Amid the hum of television news vans, more than 400 Petaluma residents stood stoically last Friday night in the student parking lot of Casa Grande High School to honor the memory of Alyssa Byrne — the 19-year-old Petaluma woman who died tragically after attending the Snowglobe Music Festival in South Lake Tahoe.

For more than an hour on that chilly January night, residents stood, young and old, huddled together in grief, their silence broken only by the occasional sob. Some carried flowers and laid them along the chain-link fence adorned with pink and black balloons and homemade signs that created a shrine to Byrne's memory.

"Alyssa was quite a woman," said Elece Hempel, through tears, as she clutched her 19-year-old son's arm. Adam, who stood silently next to his mother, staring towards the shrine, had grown up with Alyssa and remembered playing little league baseball with her when they were children.

After receiving news Friday morning that Byrne, who was last seen leaving the three-day music festival alone at approximately 11:45 p.m. on Dec. 31, had been discovered dead in a snow bank not far from the Lake Tahoe Community College campus where the concert had been held, friends organized the candlelight vigil. Within hours, news spread throughout the city and hundreds showed up to support those who had known her.

Byrne, who graduated from Casa Grande High School in 2011 and was studying to be a firefighter and paramedic at Santa Rosa Junior College, had driven to Lake Tahoe on Dec. 29 with three friends and was sharing a room with them at the Horizon Casino Resort in nearby Stateline. But after the concert ended on New Year's Eve, she left her friends in the crowd and disappeared around 11 p.m. Approximately 30 minutes later, she told a friend over the phone that she was taking a shuttle bus back to the hotel. That was the last time anyone heard from Byrne.

After her friends in Stateline were unable to locate Byrne, they contacted her father, Kevin Byrne, in Petaluma. Friends and family joined Lake Tahoe authorities in a frantic search. Kevin Byrne, accompanied by several family friends, traveled to Lake Tahoe to aid authorities, while Alyssa's mother, Kim and her older brother, Gregory, stayed in Petaluma in case Alyssa tried to contact them.

After three days, a public utility worker discovered Byrne's body on Jan. 4 at approximately 8:30 a.m. She was behind a 4-foot snow bank about 10 feet off the Pioneer Trail, not far from a major road leading to the college campus. The El Dorado County Sheriff's Department said that long shuttle bus lines may have led Alyssa to join other concert attendees who elected to walk the four miles from the concert back to Stateline. Her bootprints were visible for approximately 100 yards along the backside of the snow bank, and indicated a disoriented and confused path of travel.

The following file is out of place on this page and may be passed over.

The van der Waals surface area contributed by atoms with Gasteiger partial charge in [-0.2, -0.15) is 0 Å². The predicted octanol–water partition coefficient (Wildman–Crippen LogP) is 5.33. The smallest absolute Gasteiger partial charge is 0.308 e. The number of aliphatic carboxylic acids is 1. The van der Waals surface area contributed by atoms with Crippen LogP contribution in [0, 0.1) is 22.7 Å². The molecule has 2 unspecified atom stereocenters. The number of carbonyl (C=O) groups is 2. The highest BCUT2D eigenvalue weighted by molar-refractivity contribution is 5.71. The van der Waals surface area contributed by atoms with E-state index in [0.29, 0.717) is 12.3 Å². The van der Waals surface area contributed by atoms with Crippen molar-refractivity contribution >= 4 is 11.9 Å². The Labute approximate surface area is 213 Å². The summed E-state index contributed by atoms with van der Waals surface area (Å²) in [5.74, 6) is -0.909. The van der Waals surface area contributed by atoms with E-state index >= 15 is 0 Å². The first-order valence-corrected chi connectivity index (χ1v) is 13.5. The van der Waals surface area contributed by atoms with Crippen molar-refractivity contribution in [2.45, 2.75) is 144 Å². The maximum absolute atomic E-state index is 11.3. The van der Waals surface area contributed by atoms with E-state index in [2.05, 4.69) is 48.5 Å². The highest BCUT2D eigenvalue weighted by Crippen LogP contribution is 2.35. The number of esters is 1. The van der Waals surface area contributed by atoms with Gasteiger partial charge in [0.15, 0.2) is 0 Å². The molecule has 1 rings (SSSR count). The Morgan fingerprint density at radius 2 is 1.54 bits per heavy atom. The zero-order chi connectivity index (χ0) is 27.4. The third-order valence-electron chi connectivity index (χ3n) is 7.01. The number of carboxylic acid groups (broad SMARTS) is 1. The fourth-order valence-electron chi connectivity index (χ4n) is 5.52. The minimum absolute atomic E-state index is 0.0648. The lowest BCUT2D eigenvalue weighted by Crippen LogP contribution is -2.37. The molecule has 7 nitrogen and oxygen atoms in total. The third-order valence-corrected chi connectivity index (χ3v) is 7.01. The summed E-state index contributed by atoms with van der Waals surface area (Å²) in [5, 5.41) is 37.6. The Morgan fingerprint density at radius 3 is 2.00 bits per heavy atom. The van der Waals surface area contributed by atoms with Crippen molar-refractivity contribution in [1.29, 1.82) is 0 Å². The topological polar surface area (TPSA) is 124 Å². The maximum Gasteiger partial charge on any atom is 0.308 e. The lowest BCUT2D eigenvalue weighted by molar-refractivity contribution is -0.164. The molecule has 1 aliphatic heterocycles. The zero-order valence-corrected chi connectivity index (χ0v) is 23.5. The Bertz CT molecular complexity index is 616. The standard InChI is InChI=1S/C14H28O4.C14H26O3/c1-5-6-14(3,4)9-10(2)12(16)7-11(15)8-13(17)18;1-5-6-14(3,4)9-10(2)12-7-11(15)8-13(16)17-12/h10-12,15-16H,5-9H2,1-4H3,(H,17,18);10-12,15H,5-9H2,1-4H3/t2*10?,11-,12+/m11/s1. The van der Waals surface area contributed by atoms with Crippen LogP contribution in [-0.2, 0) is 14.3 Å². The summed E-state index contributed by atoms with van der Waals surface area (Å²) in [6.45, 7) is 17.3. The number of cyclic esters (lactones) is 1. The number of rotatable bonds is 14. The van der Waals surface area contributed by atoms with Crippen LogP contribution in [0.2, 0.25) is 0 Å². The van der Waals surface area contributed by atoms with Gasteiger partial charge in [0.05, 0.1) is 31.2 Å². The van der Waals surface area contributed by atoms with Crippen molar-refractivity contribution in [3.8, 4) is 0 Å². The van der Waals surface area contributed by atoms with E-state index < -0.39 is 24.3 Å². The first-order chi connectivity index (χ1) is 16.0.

Investigators in South Lake Tahoe confirmed that a number of Alyssa's friends reported she was consuming alcohol during and after the concert. They added that advanced hypothermia can also cause confusion and disorientation and noted that temperatures in the area had been below zero during the festival. Investigators declined to speculate whether alcohol was a factor that led to Byrne's apparent disorientation. They are awaiting the results from an autopsy and toxicology report that is expected to be released next month, which could shed more light on the factors that led to Byrne's death.

After hearing the devastating news, Alyssa's older brother, Gregory, who works at Beyond the Glory, attended the Friday night vigil with friends. He stood at the front of the crowd and thanked everyone for attending.

"We are so grateful and appreciate everything this community has done," said Gregory as he smiled through tears. "Now, we need to remember her spirit and move forward."

Kevin Byrne said this week that each day without Alyssa is more difficult. "It's the moments where everyone leaves and I'm sitting in a quiet house, waiting to hear that sound of her coming home," he said through tears.

But even through his sadness, Byrne said he wants to build positivity from this tragedy. The Byrne family is working with The Polly Klaas Foundation and The Center for Missing and Exploited Children to set up a fund specifically for Petaluma residents whose children have gone missing.

"I don't want anyone else to go through this," he said. "While it's still very raw for our family, down the line we will figure out a way to help other families who go through similar situations."

(Contact Janelle Wetzstein at Janelle.wetzstein@arguscourier.com)